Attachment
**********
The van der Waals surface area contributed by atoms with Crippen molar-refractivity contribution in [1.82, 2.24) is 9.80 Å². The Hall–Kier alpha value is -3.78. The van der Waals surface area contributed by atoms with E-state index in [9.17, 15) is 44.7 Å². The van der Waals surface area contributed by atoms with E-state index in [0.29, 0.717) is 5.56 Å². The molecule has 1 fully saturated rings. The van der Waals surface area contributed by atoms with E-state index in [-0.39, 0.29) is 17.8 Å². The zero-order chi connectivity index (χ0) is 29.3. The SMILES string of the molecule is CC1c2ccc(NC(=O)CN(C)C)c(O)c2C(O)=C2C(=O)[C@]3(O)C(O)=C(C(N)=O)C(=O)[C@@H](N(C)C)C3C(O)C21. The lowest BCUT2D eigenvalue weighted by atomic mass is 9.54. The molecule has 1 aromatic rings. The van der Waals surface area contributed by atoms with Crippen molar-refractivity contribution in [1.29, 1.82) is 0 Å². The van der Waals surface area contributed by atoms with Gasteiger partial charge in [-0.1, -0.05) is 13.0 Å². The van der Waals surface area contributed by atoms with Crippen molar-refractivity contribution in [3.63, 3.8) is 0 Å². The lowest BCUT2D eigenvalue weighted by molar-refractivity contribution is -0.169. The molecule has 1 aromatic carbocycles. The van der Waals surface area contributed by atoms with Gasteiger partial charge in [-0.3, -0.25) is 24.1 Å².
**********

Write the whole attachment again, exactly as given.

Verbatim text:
The van der Waals surface area contributed by atoms with Crippen molar-refractivity contribution in [1.82, 2.24) is 9.80 Å². The Hall–Kier alpha value is -3.78. The van der Waals surface area contributed by atoms with E-state index in [9.17, 15) is 44.7 Å². The van der Waals surface area contributed by atoms with E-state index in [0.29, 0.717) is 5.56 Å². The molecule has 1 fully saturated rings. The van der Waals surface area contributed by atoms with E-state index in [-0.39, 0.29) is 17.8 Å². The zero-order chi connectivity index (χ0) is 29.3. The SMILES string of the molecule is CC1c2ccc(NC(=O)CN(C)C)c(O)c2C(O)=C2C(=O)[C@]3(O)C(O)=C(C(N)=O)C(=O)[C@@H](N(C)C)C3C(O)C21. The lowest BCUT2D eigenvalue weighted by atomic mass is 9.54. The molecule has 1 aromatic rings. The van der Waals surface area contributed by atoms with Crippen molar-refractivity contribution in [1.29, 1.82) is 0 Å². The van der Waals surface area contributed by atoms with Gasteiger partial charge in [-0.1, -0.05) is 13.0 Å². The van der Waals surface area contributed by atoms with Crippen molar-refractivity contribution in [3.63, 3.8) is 0 Å². The lowest BCUT2D eigenvalue weighted by molar-refractivity contribution is -0.169. The molecule has 1 aromatic carbocycles. The van der Waals surface area contributed by atoms with Gasteiger partial charge in [-0.3, -0.25) is 24.1 Å².